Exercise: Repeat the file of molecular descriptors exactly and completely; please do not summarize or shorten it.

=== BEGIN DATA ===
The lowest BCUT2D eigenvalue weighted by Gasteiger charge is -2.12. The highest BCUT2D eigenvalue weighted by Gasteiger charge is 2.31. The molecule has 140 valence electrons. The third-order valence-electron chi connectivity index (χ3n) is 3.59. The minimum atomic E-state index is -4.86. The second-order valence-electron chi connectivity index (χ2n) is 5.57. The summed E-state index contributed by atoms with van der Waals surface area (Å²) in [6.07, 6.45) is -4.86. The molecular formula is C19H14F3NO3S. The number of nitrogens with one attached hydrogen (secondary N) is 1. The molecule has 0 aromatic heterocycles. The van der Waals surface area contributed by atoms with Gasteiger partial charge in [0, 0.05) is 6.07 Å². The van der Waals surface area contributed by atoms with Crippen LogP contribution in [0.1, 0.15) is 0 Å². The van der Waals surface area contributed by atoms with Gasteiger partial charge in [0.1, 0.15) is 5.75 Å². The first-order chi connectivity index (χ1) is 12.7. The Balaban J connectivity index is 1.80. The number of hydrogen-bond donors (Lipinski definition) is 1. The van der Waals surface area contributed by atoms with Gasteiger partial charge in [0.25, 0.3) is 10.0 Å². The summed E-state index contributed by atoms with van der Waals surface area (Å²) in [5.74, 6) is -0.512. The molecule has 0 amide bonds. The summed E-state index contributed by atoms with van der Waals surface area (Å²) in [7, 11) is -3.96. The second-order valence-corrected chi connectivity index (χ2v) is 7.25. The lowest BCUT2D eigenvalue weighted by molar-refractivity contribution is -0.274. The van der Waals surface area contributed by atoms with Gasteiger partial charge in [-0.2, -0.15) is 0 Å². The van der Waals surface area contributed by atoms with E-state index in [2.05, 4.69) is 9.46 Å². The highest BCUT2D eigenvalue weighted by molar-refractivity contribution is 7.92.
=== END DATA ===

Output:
The lowest BCUT2D eigenvalue weighted by Gasteiger charge is -2.12. The highest BCUT2D eigenvalue weighted by Gasteiger charge is 2.31. The molecule has 140 valence electrons. The third-order valence-electron chi connectivity index (χ3n) is 3.59. The minimum atomic E-state index is -4.86. The second-order valence-electron chi connectivity index (χ2n) is 5.57. The summed E-state index contributed by atoms with van der Waals surface area (Å²) in [6.07, 6.45) is -4.86. The molecular formula is C19H14F3NO3S. The number of nitrogens with one attached hydrogen (secondary N) is 1. The molecule has 0 aromatic heterocycles. The van der Waals surface area contributed by atoms with Gasteiger partial charge in [0, 0.05) is 6.07 Å². The van der Waals surface area contributed by atoms with Crippen LogP contribution in [0.1, 0.15) is 0 Å². The van der Waals surface area contributed by atoms with Gasteiger partial charge in [0.1, 0.15) is 5.75 Å². The first-order chi connectivity index (χ1) is 12.7. The Balaban J connectivity index is 1.80. The number of hydrogen-bond donors (Lipinski definition) is 1. The van der Waals surface area contributed by atoms with Gasteiger partial charge in [0.25, 0.3) is 10.0 Å². The summed E-state index contributed by atoms with van der Waals surface area (Å²) in [5.74, 6) is -0.512. The molecule has 0 amide bonds. The summed E-state index contributed by atoms with van der Waals surface area (Å²) in [7, 11) is -3.96. The second-order valence-corrected chi connectivity index (χ2v) is 7.25. The lowest BCUT2D eigenvalue weighted by molar-refractivity contribution is -0.274. The van der Waals surface area contributed by atoms with Gasteiger partial charge in [-0.2, -0.15) is 0 Å². The van der Waals surface area contributed by atoms with E-state index in [2.05, 4.69) is 9.46 Å². The highest BCUT2D eigenvalue weighted by molar-refractivity contribution is 7.92.